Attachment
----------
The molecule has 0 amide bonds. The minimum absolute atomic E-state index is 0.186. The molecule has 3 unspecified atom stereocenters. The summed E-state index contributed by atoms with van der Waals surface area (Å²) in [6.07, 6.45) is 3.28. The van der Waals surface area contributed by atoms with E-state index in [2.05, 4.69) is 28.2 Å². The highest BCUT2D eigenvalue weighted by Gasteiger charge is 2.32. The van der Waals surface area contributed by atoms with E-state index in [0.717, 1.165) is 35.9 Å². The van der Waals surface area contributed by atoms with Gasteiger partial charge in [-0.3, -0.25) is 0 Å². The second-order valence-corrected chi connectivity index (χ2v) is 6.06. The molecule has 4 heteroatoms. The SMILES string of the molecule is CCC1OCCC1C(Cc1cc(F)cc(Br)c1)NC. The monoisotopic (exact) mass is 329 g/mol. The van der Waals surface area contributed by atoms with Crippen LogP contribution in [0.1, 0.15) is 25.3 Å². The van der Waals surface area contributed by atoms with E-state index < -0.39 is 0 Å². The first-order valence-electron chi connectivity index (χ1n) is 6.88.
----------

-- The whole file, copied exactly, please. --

The molecule has 0 amide bonds. The minimum absolute atomic E-state index is 0.186. The molecule has 3 unspecified atom stereocenters. The summed E-state index contributed by atoms with van der Waals surface area (Å²) in [6.07, 6.45) is 3.28. The van der Waals surface area contributed by atoms with E-state index in [2.05, 4.69) is 28.2 Å². The highest BCUT2D eigenvalue weighted by Gasteiger charge is 2.32. The van der Waals surface area contributed by atoms with E-state index in [0.717, 1.165) is 35.9 Å². The van der Waals surface area contributed by atoms with Gasteiger partial charge in [-0.3, -0.25) is 0 Å². The second-order valence-corrected chi connectivity index (χ2v) is 6.06. The molecule has 4 heteroatoms. The SMILES string of the molecule is CCC1OCCC1C(Cc1cc(F)cc(Br)c1)NC. The monoisotopic (exact) mass is 329 g/mol. The van der Waals surface area contributed by atoms with Crippen LogP contribution in [0.1, 0.15) is 25.3 Å². The van der Waals surface area contributed by atoms with E-state index < -0.39 is 0 Å². The first-order valence-electron chi connectivity index (χ1n) is 6.88.